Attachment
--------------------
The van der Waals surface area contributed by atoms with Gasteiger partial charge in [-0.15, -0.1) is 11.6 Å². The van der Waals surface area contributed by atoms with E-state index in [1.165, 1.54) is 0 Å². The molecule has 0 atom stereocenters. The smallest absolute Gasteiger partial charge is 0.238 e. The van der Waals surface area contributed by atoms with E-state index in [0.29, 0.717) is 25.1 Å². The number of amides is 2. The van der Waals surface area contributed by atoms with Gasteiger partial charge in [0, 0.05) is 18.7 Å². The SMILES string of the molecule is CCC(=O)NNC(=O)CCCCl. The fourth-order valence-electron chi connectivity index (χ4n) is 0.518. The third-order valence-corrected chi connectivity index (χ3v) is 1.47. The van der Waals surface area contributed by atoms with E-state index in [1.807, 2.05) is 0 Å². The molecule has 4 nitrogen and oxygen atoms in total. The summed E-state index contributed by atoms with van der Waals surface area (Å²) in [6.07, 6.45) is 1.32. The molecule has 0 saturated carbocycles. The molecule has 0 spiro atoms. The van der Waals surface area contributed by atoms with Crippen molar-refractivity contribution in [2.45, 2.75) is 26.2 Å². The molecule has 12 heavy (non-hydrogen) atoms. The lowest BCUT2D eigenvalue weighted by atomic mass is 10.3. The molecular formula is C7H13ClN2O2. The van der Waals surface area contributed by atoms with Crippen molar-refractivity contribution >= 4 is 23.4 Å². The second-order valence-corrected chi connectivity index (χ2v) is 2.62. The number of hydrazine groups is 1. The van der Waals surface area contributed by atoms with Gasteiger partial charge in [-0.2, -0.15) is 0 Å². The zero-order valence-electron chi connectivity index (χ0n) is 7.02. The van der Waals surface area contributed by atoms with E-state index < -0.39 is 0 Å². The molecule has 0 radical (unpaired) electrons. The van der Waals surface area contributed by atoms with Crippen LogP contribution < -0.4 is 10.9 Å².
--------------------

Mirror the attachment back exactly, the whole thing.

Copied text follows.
The van der Waals surface area contributed by atoms with Gasteiger partial charge in [-0.15, -0.1) is 11.6 Å². The van der Waals surface area contributed by atoms with E-state index in [1.165, 1.54) is 0 Å². The molecule has 0 atom stereocenters. The smallest absolute Gasteiger partial charge is 0.238 e. The van der Waals surface area contributed by atoms with E-state index in [0.29, 0.717) is 25.1 Å². The number of amides is 2. The van der Waals surface area contributed by atoms with Gasteiger partial charge in [0, 0.05) is 18.7 Å². The SMILES string of the molecule is CCC(=O)NNC(=O)CCCCl. The fourth-order valence-electron chi connectivity index (χ4n) is 0.518. The third-order valence-corrected chi connectivity index (χ3v) is 1.47. The van der Waals surface area contributed by atoms with E-state index in [1.807, 2.05) is 0 Å². The molecule has 4 nitrogen and oxygen atoms in total. The summed E-state index contributed by atoms with van der Waals surface area (Å²) in [6.07, 6.45) is 1.32. The molecule has 0 saturated carbocycles. The molecule has 0 spiro atoms. The van der Waals surface area contributed by atoms with Crippen molar-refractivity contribution in [2.45, 2.75) is 26.2 Å². The molecule has 12 heavy (non-hydrogen) atoms. The lowest BCUT2D eigenvalue weighted by atomic mass is 10.3. The molecular formula is C7H13ClN2O2. The van der Waals surface area contributed by atoms with Crippen molar-refractivity contribution >= 4 is 23.4 Å². The second-order valence-corrected chi connectivity index (χ2v) is 2.62. The number of hydrazine groups is 1. The van der Waals surface area contributed by atoms with Gasteiger partial charge in [-0.2, -0.15) is 0 Å². The zero-order valence-electron chi connectivity index (χ0n) is 7.02. The van der Waals surface area contributed by atoms with E-state index < -0.39 is 0 Å². The molecule has 0 radical (unpaired) electrons. The van der Waals surface area contributed by atoms with Crippen LogP contribution < -0.4 is 10.9 Å².